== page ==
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The Morris K. Udall Parkinson Disease Centers of Excellence were established by the National Institute of Neurological Disorders and Stroke (NINDS) in 1997, in honor of former congressman Morris K. Udall of Utah, who died of Parkinson’s disease.

The UCLA Morris K. Udall  Parkinson Disease Center of Excellence is part of the multidisciplinary Center for the Study of Parkinson’s Disease, with the specific goal of elucidating the mechanisms of cellular dysfunction in animal and cellular models, as well as in patients, ultimately leading to the development of more effective treatments for PD.

The main focus of the Udall Center at UCLA is to uncover the cellular and molecular events preceding the death of dopaminergic neurons in the substantia nigra (the cause of Parkinson’s disease), which is expected to reveal targets for therapeutic intervention. Utilizing animal models with mutations in genes that are known to cause PD in humans, our scientists are able to look for clues about what goes wrong, both within the cells, and at the behavioral level. These basic research studies are complemented by epidemiological studies, which also evaluate the progression of motor and non-motor symptoms in patients, as well as whether these symptoms are impacted by behavioral, social, and environmental factors.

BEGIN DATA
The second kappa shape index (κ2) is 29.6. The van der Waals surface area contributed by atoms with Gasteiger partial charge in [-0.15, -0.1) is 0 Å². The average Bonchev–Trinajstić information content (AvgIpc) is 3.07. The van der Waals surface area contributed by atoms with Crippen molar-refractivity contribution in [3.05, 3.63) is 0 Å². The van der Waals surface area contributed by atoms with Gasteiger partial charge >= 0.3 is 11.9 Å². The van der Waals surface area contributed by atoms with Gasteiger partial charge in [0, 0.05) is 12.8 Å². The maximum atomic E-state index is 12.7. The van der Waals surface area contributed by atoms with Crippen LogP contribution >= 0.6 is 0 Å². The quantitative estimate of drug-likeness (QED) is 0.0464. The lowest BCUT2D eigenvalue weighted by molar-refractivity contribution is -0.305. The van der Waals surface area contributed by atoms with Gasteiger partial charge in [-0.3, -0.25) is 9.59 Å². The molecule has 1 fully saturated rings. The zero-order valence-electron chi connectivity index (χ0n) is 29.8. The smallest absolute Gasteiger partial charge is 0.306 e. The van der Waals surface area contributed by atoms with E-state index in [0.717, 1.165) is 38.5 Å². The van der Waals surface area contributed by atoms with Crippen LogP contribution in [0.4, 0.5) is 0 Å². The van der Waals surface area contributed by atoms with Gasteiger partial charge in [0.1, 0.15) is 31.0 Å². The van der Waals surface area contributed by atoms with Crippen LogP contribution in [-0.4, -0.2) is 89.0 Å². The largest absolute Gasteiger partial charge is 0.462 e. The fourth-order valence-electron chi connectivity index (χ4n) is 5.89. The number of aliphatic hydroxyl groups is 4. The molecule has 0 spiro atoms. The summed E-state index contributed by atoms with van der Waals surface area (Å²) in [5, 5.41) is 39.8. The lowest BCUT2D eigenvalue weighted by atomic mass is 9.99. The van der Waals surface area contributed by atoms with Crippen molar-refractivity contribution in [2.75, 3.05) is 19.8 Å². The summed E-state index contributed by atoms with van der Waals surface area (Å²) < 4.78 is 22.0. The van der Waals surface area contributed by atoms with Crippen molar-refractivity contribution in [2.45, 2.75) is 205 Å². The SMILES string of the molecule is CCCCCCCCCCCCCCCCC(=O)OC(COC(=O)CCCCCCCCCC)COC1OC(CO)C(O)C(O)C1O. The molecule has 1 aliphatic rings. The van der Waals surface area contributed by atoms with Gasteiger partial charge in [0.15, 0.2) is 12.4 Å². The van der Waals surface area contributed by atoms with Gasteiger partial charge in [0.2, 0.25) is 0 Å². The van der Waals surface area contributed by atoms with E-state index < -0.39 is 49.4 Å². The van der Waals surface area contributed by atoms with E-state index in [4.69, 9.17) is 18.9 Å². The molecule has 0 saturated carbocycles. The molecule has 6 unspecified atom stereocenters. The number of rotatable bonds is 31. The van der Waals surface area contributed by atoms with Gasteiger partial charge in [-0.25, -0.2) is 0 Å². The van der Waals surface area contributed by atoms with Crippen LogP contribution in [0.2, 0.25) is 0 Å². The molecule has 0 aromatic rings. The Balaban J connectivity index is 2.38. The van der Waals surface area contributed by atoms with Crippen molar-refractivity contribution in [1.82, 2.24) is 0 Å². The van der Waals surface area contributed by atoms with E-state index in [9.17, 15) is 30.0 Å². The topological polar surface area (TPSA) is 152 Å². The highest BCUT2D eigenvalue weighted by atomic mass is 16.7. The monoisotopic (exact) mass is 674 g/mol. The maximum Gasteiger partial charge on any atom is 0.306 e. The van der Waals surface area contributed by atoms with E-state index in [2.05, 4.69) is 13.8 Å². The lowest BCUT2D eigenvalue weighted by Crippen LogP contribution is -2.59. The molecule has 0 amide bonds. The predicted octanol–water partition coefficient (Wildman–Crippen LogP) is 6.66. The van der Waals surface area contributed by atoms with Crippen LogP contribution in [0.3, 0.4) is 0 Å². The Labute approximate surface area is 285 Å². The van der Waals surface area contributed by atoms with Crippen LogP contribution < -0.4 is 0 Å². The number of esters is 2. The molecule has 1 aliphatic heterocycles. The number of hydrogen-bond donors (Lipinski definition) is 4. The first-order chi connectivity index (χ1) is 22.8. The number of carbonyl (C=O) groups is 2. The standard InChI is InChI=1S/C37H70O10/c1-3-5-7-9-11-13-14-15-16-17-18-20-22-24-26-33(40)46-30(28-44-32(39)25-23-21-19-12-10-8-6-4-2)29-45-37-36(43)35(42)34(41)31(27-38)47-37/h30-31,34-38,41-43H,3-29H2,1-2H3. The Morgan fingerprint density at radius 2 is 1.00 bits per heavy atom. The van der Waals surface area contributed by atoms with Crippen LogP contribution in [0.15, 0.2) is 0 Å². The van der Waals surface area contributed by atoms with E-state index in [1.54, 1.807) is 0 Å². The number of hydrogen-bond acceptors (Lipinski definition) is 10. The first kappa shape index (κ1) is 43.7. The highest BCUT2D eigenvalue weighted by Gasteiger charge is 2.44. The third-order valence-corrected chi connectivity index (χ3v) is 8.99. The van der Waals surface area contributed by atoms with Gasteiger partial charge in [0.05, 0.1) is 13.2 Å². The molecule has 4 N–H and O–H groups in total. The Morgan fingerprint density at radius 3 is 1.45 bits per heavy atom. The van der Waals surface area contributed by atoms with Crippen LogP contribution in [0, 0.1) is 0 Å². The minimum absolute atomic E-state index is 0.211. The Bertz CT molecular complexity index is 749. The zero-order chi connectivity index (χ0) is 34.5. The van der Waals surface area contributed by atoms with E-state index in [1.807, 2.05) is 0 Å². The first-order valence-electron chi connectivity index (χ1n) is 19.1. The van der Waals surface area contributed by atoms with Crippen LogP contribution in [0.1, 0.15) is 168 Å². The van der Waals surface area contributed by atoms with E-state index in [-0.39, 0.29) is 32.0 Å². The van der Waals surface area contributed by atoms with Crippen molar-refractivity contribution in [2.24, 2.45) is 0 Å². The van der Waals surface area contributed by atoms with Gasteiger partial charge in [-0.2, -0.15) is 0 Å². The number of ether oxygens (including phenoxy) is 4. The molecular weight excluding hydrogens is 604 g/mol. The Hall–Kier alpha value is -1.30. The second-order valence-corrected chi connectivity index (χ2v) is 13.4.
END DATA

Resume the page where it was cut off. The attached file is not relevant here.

Some of the issues being addressed at the Center include: Are there any non-motor symptoms of the disease which manifest prior to motor symptoms, and could they serve as an early diagnosis tool? What happens to normal cellular function when there is a specific disease-causing mutation in those cells? How do environmental factors such as diet, stress, and exposure to toxins, affect the onset and progression of disease? Can we target any specific cellular pathways to prevent the progression of disease?

For more information, please visit the CSPD website.



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